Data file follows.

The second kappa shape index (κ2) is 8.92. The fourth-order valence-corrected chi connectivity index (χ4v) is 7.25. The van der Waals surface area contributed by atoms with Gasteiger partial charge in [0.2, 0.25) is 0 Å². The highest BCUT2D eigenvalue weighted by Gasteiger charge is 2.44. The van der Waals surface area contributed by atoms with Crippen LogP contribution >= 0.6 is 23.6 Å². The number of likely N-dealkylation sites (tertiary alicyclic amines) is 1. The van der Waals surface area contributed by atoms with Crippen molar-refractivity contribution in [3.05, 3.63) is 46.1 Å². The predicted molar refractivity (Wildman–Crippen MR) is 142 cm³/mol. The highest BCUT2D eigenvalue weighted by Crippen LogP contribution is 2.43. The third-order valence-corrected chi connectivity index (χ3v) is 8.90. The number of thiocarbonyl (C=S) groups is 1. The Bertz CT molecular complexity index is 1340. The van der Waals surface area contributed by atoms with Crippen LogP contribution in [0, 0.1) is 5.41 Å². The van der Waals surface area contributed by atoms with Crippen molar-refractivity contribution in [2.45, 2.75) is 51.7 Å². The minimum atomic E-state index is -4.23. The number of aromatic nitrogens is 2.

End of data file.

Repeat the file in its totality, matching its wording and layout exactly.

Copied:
The second kappa shape index (κ2) is 8.92. The fourth-order valence-corrected chi connectivity index (χ4v) is 7.25. The van der Waals surface area contributed by atoms with Gasteiger partial charge in [0.2, 0.25) is 0 Å². The highest BCUT2D eigenvalue weighted by Gasteiger charge is 2.44. The van der Waals surface area contributed by atoms with Crippen LogP contribution >= 0.6 is 23.6 Å². The number of likely N-dealkylation sites (tertiary alicyclic amines) is 1. The van der Waals surface area contributed by atoms with Crippen molar-refractivity contribution in [3.05, 3.63) is 46.1 Å². The predicted molar refractivity (Wildman–Crippen MR) is 142 cm³/mol. The highest BCUT2D eigenvalue weighted by Crippen LogP contribution is 2.43. The third-order valence-corrected chi connectivity index (χ3v) is 8.90. The number of thiocarbonyl (C=S) groups is 1. The Bertz CT molecular complexity index is 1340. The van der Waals surface area contributed by atoms with Crippen LogP contribution in [0, 0.1) is 5.41 Å². The van der Waals surface area contributed by atoms with Crippen molar-refractivity contribution in [2.45, 2.75) is 51.7 Å². The minimum atomic E-state index is -4.23. The number of aromatic nitrogens is 2.